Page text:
TWO-CAR TEAMS AREN’T SUS­TAIN­ABLE

The sto­ries F1’s big­wigs would rather you didn’t know…

F1 Racing - - CON­TENTS - DI­ETER RENCKEN

Can you di­vide two into three? The way F1’s nances are go­ing, with sev­eral teams on the brink of fail­ure, it may soon have to try to do so in or­der to get 24 cars on the grid.

That’s not to say the sport’s prin­ci­pals are as poor as church mice. This is the way of ven­ture cap­i­tal­ists: at­tract mega-fund­ing, bor­row at low cost, swoop, re­struc­ture, then sell on – ei­ther through list­ing or dis­posal, of­ten piece­meal. In­vest­ment in the long-term health of the busi­ness is low pri­or­ity.

So it is with CVC Cap­i­tal Part­ners, holder of the ma­jor­ity of F1’s com­mer­cial rights af­ter the FIA – then presided over by Max Mosley – and the EU Com­mis­sion gave the all-clear in 2006 to a bil­lion-dol­lar trans­ac­tion in which a trio of banks, sad­dled with the rights af­ter a client (Kirch Me­dia) de­faulted on loans, man­aged to off­load their stake in the sport.

In hap­pier times Kirch had ac­quired the be­lea­guered EM.TV, who over­stretched them­selves af­ter buy­ing 75 per cent of SLEC, the Ec­cle­stone-fam­i­ly­owned en­tity that had leased the

“Will F1 di­vide along the lines of two teams of two cars each, or into three-car teams?

com­mer­cial rights from Mosley’s FIA for 113 years at an es­ti­mated three per cent of their in­trin­sic value. It was akin, one ob­server re­marked, to the el­dest son off-load­ing heir­looms to a close friend, then main­tain­ing that the fam­ily sil­ver had ac­tu­ally been just chrome-plated relics…

It was the in­nate abil­ity of CVC to make sense of all this com­plex­ity that en­abled its Fund IV to re­alise as­tro­nom­i­cal gains on be­half of in­vestors where three banks, sea­soned me­dia op­er­a­tors and youth­ful en­tre­pre­neur­ial air had failed spec­tac­u­larly. Among oth­ers, in­vestors as di­verse as the Cal­i­for­nian Pub­lic Em­ploy­ees’ Re­tire­ment Sys­tem and the Teacher Re­tire­ment Sys­tem of Texas en­joyed re­turns of around 200 per cent.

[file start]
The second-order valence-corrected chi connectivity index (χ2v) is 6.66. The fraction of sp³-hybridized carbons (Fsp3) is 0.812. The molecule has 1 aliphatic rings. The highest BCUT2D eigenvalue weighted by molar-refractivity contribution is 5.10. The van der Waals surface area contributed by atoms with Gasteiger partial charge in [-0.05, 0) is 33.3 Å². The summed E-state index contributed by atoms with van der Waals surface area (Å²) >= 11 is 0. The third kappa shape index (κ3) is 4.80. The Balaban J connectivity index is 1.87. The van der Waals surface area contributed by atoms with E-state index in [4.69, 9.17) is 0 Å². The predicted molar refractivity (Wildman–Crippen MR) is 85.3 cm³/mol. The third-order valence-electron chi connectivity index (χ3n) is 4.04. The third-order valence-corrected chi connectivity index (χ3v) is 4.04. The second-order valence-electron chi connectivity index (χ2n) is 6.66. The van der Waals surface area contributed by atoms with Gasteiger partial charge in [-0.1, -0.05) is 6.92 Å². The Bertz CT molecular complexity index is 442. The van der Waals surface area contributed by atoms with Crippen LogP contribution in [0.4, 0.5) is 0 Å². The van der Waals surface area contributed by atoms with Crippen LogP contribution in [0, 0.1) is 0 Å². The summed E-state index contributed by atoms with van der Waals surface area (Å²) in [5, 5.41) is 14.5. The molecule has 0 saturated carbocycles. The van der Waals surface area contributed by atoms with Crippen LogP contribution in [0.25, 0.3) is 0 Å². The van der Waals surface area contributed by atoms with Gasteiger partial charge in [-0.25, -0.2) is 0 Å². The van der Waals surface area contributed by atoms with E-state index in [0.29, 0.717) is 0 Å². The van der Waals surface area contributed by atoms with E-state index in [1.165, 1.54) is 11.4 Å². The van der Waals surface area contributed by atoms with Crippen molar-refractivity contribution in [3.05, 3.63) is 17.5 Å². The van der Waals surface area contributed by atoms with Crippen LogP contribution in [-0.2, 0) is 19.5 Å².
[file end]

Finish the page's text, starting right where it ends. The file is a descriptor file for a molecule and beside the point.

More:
True, it didn’t all go to plan: the at­tempt to list on the Sin­ga­pore stock ex­change failed to come off. Thus CVC di­luted its orig­i­nal hold­ing by 50 per cent through of­fload­ing tranches to peer funds, and is likely to di­vest com­pletely within 24 months. Still, it has turned an al­most 800 per cent prot via a com­bi­na­tion of shrewd bor­row­ing as in­ter­est rates plum­meted, and enor­mous pres­sure on Ec­cle­stone.

All this de­spite zero real-world growth. TV rat­ings and global au­di­ences have plum­meted, over the past three years, while the cal­en­dar has re­mained largely static: 19 rounds when CVC bought in in 2005; the same again ten years on. Team strength? Up one a decade on, but only af­ter a ma­jor ini­tia­tive by the FIA. So how did CVC achieve such spec­tac­u­lar re­turns? In sim­ple terms, they ap­plied the ven­ture for­mula out­lined above. The squeeze was put on race pro­mot­ers and TV broad­cast­ers through of­fer­ing ‘Devil’s Al­ter­na­tive’ con­tracts con­tain­ing take-it-or­leave- it clauses with an­nual es­ca­la­tors. Many voted with their empty wal­lets, hence the dis­ap­pear­ance in quick suc­ces­sion of cir­cuits such as Turkey, Korea, In­dia and Va­len­cia. Oth­ers have pledged their fu­tures as they strug­gle to re­main on the cal­en­dar. Spec­ta­tor num­bers have largely fallen as pro­mot­ers hiked prices, by which time CVC had banked the host­ing fees. TV com­pa­nies were sim­i­larly shaken up, hence the pro­lif­er­a­tion of pay-per-view or satel­lite broad­casts over the past decade, con­tribut­ing to de­clin­ing rat­ings. These have hit the spon­sor­ship in­come of teams, to whom view­ers are lifeblood. Smaller oper­a­tions are most af­fected, par­tic­u­larly since FOM, CVC’s de facto F1 di­vi­sion, has snared many former team spon­sors as ‘Of­fi­cial Part­ners’.

Then, cru­cially, pay­ment terms to ‘sup­pli­ers’ (the teams) were re­struc­tured, grant­ing the ma­jors enor­mous pre­mi­ums and leav­ing the min­nows, who face spi­ralling bud­gets due to in­creases in the num­ber of yaway rounds and sport­ing/tech­ni­cal changes aimed at en­hanc­ing the show, to ght over the scraps. Now three face ex­tinc­tion – Cater­ham were re­cently saved; Marus­sia re­ceived a mas­sive cash in­jec­tion from their Rus­sian own­ers; and Sauber op­er­ate hand-to-mouth. Grid lev­els will drop un­less dras­tic ac­tion is taken soon. To main­tain grids at 24 cars, F1 must adopt a cus­tomer-car con­cept, with six ma­jors sup­ply­ing tech­nol­ogy to an equal num­ber of sec­ond-tier teams, or move to a sys­tem of eight en­trants op­er­at­ing three cars each. Hence my open­ing ques­tion. Will F1 di­vide along the lines of two teams of two cars each, or into three-car teams? The next ques­tion, though, is “When?”

Left-right: Cater­ham, Marus­sia and Sauber all face ex­tinc­tion and grid lev­els will drop un­less dras­tic ac­tion is taken soon

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